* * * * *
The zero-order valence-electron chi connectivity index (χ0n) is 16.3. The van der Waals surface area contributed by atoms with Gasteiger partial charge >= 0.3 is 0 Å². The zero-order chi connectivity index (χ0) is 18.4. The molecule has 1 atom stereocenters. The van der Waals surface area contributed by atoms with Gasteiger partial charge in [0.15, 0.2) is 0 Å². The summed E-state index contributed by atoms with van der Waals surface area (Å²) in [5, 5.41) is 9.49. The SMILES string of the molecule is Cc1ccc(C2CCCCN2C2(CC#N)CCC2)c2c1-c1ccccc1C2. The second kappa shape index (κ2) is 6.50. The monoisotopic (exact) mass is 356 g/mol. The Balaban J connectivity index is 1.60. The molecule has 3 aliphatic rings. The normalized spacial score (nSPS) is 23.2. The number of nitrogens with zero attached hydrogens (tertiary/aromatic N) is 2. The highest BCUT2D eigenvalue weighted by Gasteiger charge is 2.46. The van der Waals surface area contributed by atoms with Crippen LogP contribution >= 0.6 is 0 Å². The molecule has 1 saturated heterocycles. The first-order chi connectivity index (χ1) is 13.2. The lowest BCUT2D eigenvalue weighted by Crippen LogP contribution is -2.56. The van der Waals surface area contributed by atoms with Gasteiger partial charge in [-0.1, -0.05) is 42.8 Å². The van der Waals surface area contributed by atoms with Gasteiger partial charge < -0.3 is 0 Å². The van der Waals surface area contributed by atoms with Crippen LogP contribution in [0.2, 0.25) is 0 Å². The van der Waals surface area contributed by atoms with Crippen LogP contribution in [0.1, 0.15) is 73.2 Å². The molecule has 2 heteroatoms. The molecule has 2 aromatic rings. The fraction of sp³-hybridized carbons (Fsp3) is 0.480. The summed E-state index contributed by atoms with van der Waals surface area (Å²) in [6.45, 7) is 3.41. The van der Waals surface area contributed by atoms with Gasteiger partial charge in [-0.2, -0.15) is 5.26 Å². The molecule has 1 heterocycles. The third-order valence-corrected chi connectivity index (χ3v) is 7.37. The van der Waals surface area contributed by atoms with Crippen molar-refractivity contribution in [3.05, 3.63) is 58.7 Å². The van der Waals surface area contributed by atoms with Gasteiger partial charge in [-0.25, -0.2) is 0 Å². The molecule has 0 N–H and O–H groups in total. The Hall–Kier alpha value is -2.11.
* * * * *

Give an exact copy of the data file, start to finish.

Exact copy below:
The zero-order valence-electron chi connectivity index (χ0n) is 16.3. The van der Waals surface area contributed by atoms with Gasteiger partial charge >= 0.3 is 0 Å². The zero-order chi connectivity index (χ0) is 18.4. The molecule has 1 atom stereocenters. The van der Waals surface area contributed by atoms with Gasteiger partial charge in [0.15, 0.2) is 0 Å². The summed E-state index contributed by atoms with van der Waals surface area (Å²) in [5, 5.41) is 9.49. The SMILES string of the molecule is Cc1ccc(C2CCCCN2C2(CC#N)CCC2)c2c1-c1ccccc1C2. The second kappa shape index (κ2) is 6.50. The monoisotopic (exact) mass is 356 g/mol. The Balaban J connectivity index is 1.60. The molecule has 3 aliphatic rings. The normalized spacial score (nSPS) is 23.2. The number of nitrogens with zero attached hydrogens (tertiary/aromatic N) is 2. The highest BCUT2D eigenvalue weighted by Gasteiger charge is 2.46. The van der Waals surface area contributed by atoms with Crippen LogP contribution >= 0.6 is 0 Å². The molecule has 1 saturated heterocycles. The first-order chi connectivity index (χ1) is 13.2. The lowest BCUT2D eigenvalue weighted by Crippen LogP contribution is -2.56. The van der Waals surface area contributed by atoms with Gasteiger partial charge in [-0.1, -0.05) is 42.8 Å². The van der Waals surface area contributed by atoms with Gasteiger partial charge < -0.3 is 0 Å². The van der Waals surface area contributed by atoms with Crippen LogP contribution in [0.2, 0.25) is 0 Å². The van der Waals surface area contributed by atoms with Crippen LogP contribution in [0.1, 0.15) is 73.2 Å². The molecule has 2 heteroatoms. The molecule has 2 aromatic rings. The fraction of sp³-hybridized carbons (Fsp3) is 0.480. The summed E-state index contributed by atoms with van der Waals surface area (Å²) in [6.45, 7) is 3.41. The van der Waals surface area contributed by atoms with Gasteiger partial charge in [-0.2, -0.15) is 5.26 Å². The molecule has 1 heterocycles. The third-order valence-corrected chi connectivity index (χ3v) is 7.37. The van der Waals surface area contributed by atoms with Crippen molar-refractivity contribution in [3.05, 3.63) is 58.7 Å². The van der Waals surface area contributed by atoms with Gasteiger partial charge in [-0.25, -0.2) is 0 Å². The molecule has 0 N–H and O–H groups in total. The Hall–Kier alpha value is -2.11.